What I’ve been listening to lately

    • Sun Ra Arkestra – Live in San Francisco. I caught the closing night of the Arkestra’s summer residency in SF, and it was, of course, great. Although I know the Sun Ra repertoire very well, the show was constantly surprising: for instance, “Tapestry from an Asteroid” was enlarged from its original incarnation as a two-minute instrumental miniature to a long, dreamy jam with (newly added?) lyrics. The 93-year-old Marshall Allen continues, amazingly, to lead the band from the stage. His saxophone playing is somewhat diminished, and is now mostly an avant-garde special effect–squawking and screaming while pawing at the keys. But he deploys it in very effective contrast to the more swinging horn section and the ferocious groove from the expanded rhythm section.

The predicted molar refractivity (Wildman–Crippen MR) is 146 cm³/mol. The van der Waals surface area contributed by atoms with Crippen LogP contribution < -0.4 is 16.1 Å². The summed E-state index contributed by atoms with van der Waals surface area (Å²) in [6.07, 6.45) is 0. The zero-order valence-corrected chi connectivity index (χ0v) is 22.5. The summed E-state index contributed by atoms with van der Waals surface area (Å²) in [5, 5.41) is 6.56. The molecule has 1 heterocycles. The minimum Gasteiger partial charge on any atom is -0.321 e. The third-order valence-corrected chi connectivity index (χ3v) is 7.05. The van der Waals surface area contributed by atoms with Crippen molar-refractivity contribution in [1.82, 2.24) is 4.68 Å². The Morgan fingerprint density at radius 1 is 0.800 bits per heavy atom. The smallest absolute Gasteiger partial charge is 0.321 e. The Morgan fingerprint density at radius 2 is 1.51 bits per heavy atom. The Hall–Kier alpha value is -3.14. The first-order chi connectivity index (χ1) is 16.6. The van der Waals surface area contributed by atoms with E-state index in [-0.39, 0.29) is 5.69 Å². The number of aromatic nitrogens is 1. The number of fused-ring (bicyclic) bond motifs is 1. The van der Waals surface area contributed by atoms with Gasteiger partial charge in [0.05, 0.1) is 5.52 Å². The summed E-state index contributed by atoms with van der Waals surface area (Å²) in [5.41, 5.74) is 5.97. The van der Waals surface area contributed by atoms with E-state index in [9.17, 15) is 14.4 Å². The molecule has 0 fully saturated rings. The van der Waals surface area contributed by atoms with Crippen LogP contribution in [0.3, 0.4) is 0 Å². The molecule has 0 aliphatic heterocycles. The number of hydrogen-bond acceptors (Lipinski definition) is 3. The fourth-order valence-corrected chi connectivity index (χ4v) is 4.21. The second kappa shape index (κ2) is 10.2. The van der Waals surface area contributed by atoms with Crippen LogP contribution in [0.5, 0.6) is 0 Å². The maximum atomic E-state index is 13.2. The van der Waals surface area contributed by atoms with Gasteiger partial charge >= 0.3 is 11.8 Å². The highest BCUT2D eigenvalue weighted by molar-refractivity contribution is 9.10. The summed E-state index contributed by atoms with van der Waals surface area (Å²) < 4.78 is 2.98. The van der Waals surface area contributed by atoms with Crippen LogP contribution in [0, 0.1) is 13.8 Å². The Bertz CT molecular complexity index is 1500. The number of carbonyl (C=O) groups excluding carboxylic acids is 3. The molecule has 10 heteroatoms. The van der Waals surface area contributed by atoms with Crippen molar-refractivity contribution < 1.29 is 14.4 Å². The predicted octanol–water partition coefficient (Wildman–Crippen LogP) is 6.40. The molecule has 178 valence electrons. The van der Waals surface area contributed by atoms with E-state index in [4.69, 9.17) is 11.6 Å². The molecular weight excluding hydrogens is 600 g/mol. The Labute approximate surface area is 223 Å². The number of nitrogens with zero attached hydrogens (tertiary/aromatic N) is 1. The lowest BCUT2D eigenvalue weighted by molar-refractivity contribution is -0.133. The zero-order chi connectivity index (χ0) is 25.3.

• Augustus Pablo – Africa Must Be Free By 1983 Dub. The dub version of the 1978 Hugh Mundell album is arguably better than the original. In any case it’s another minimalist instrumental reggae masterwork by Pablo.
    • Sweet As Broken Dates: Lost Somali Tapes From The Horn Of Africa. This amazing new reissue landed at the right time for me, just as I was going back to another African treasure, the moody Ethiopian jazz of Mulatu Astatque. There’s been plenty of good writing on the historical context of these recordings; the music itself is fresh and fascinating.
    • Minutemen – What Makes A Man Start Fires. This album (half of the Post-Mersh Vol. 1 compilation), which I had somehow missed hearing before, is a predecessor and a worthy runner-up to their great epic Double Nickels on the Dime. Decades later, the Minutemen’s punky, jazzy miniatures still sound like nothing else in popular music, and the Watt-Hurley partnership remains one of the great rock rhythm sections.


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